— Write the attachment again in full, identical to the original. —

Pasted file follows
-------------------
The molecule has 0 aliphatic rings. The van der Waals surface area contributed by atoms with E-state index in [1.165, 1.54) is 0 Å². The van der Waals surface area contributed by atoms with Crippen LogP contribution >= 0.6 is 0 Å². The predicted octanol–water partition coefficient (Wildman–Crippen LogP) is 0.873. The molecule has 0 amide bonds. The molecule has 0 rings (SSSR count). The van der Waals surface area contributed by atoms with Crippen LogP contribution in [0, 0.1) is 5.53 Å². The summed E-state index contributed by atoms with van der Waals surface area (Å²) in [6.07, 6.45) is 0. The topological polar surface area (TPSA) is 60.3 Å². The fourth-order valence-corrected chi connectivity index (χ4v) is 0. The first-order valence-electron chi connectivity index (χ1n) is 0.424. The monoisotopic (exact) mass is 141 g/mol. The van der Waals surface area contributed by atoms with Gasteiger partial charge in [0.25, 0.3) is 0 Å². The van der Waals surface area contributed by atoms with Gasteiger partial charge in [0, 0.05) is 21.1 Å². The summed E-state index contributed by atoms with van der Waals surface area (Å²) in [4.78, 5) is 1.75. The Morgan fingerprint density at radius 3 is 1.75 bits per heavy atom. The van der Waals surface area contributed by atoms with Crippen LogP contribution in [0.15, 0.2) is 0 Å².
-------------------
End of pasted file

The molecule has 0 aliphatic rings. The van der Waals surface area contributed by atoms with E-state index in [1.165, 1.54) is 0 Å². The van der Waals surface area contributed by atoms with Crippen LogP contribution >= 0.6 is 0 Å². The predicted octanol–water partition coefficient (Wildman–Crippen LogP) is 0.873. The molecule has 0 amide bonds. The molecule has 0 rings (SSSR count). The van der Waals surface area contributed by atoms with Crippen LogP contribution in [0, 0.1) is 5.53 Å². The summed E-state index contributed by atoms with van der Waals surface area (Å²) in [6.07, 6.45) is 0. The topological polar surface area (TPSA) is 60.3 Å². The fourth-order valence-corrected chi connectivity index (χ4v) is 0. The first-order valence-electron chi connectivity index (χ1n) is 0.424. The monoisotopic (exact) mass is 141 g/mol. The van der Waals surface area contributed by atoms with Gasteiger partial charge in [0.25, 0.3) is 0 Å². The van der Waals surface area contributed by atoms with Gasteiger partial charge in [0, 0.05) is 21.1 Å². The summed E-state index contributed by atoms with van der Waals surface area (Å²) in [4.78, 5) is 1.75. The Morgan fingerprint density at radius 3 is 1.75 bits per heavy atom. The van der Waals surface area contributed by atoms with Crippen LogP contribution in [0.15, 0.2) is 0 Å².